I got a good start on our fourth steer and reached a long way. My horse and I weren’t in sync, and I didn’t give Gabe a very good corner. He pulled off a good shot and we were 7 flat. Now we’re down to the last cow of the day and I wanted to give my man a chance to win something. I thought I had seen him far enough and felt like I reached a long way. My horse worked exceptional, and my son heeled him on the first hop. We were 5.1 and when I faced, I knew that was one of the most special runs I’d ever experienced. For my son to rope on the biggest stage and to pull off a shot like that in front of all the people he looks up to… and then the buzzer goes off. It didn’t really devastate me because I was excited for what Gabe had done. I rode out of the arena thinking that he heeled all five steers by two feet and if I had gotten out on the barrier, we would have made the short round.

    Now I have one major problem… he wants to go everywhere. What an experience for my boy who didn’t care about roping until he was eleven. But when the bug bit him, now it’s what he wants to do all day long. I keep telling myself this is what I wanted. I’m very happy both of my kids have chosen to do something I know about and can help them with. Plus, there are so many things about roping that apply to everyday life.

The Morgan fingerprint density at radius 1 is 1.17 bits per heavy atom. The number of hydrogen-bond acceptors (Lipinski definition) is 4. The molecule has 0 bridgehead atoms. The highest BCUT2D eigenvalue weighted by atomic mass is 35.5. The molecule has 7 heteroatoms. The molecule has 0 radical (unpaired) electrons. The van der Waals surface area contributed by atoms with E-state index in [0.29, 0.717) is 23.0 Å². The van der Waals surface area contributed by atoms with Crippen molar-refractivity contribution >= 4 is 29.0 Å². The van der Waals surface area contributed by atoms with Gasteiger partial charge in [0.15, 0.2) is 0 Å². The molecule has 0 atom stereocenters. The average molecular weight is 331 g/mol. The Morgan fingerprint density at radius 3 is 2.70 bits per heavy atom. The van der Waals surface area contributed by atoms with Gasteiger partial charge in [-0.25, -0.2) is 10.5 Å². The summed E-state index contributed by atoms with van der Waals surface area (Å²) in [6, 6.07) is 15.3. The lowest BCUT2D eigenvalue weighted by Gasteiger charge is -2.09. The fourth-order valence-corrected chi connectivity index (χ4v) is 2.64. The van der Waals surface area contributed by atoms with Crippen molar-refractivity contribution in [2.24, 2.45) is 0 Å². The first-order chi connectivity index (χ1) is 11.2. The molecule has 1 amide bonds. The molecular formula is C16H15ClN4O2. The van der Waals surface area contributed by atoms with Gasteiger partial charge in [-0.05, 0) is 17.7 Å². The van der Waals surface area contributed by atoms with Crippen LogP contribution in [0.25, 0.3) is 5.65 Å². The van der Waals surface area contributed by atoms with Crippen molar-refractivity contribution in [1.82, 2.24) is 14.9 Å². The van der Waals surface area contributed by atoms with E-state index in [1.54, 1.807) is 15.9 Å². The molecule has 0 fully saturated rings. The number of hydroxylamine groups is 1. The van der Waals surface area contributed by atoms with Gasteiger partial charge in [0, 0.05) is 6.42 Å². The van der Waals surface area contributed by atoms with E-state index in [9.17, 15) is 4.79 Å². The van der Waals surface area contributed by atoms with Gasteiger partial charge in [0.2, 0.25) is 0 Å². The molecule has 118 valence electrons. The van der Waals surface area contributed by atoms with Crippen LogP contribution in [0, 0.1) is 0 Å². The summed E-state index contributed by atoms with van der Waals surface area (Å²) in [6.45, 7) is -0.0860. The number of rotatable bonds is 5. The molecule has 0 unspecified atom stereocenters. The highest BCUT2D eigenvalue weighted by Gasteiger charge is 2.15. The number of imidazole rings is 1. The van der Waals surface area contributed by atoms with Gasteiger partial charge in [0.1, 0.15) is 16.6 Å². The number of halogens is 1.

What’s new with me: In the past I have mostly taught private lessons with just a few bigger groups. This year I have started teaching some bigger schools on the weekends. This past weekend we had ten people and it was a lot of fun and a great group of people. We start out roping then eat lunch and watch the video playback. I put it in slow motion, and we talk about it. One of the nice things about bigger groups is you get to see problems other people have, other than just yours.

     It usually comes down to your feet and left hand. Most of the time it’s not your right arm causing the problem. The left hand affects your roping far more often than your right hand. There’s no arguing with the video, even though people try sometimes. The only way to get better is to see what you’re doing. Then we give you a plan to work on to become more consistent.